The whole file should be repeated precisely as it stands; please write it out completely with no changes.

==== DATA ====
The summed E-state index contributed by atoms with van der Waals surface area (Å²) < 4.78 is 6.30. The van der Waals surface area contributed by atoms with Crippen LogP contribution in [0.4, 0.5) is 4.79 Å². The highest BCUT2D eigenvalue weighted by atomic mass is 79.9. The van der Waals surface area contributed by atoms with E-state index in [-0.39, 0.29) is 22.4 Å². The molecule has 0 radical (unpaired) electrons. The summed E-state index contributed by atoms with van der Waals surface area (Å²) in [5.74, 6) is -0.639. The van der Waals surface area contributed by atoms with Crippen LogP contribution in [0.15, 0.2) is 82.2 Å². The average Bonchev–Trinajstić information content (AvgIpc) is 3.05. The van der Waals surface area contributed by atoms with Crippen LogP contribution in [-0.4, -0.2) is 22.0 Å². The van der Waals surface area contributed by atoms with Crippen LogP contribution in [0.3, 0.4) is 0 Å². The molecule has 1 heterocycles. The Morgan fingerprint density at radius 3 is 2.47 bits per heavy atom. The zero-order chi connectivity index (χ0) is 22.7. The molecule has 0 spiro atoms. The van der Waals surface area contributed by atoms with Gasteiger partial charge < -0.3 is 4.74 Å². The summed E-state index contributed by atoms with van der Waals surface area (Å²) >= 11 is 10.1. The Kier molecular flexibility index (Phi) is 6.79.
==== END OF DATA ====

The summed E-state index contributed by atoms with van der Waals surface area (Å²) < 4.78 is 6.30. The van der Waals surface area contributed by atoms with Crippen LogP contribution in [0.4, 0.5) is 4.79 Å². The highest BCUT2D eigenvalue weighted by atomic mass is 79.9. The van der Waals surface area contributed by atoms with E-state index in [-0.39, 0.29) is 22.4 Å². The molecule has 0 radical (unpaired) electrons. The summed E-state index contributed by atoms with van der Waals surface area (Å²) in [5.74, 6) is -0.639. The van der Waals surface area contributed by atoms with Crippen LogP contribution in [0.15, 0.2) is 82.2 Å². The average Bonchev–Trinajstić information content (AvgIpc) is 3.05. The van der Waals surface area contributed by atoms with Crippen LogP contribution in [-0.4, -0.2) is 22.0 Å². The van der Waals surface area contributed by atoms with Crippen LogP contribution in [0.3, 0.4) is 0 Å². The molecule has 1 heterocycles. The Morgan fingerprint density at radius 3 is 2.47 bits per heavy atom. The zero-order chi connectivity index (χ0) is 22.7. The molecule has 0 spiro atoms. The van der Waals surface area contributed by atoms with Gasteiger partial charge < -0.3 is 4.74 Å². The summed E-state index contributed by atoms with van der Waals surface area (Å²) >= 11 is 10.1. The Kier molecular flexibility index (Phi) is 6.79.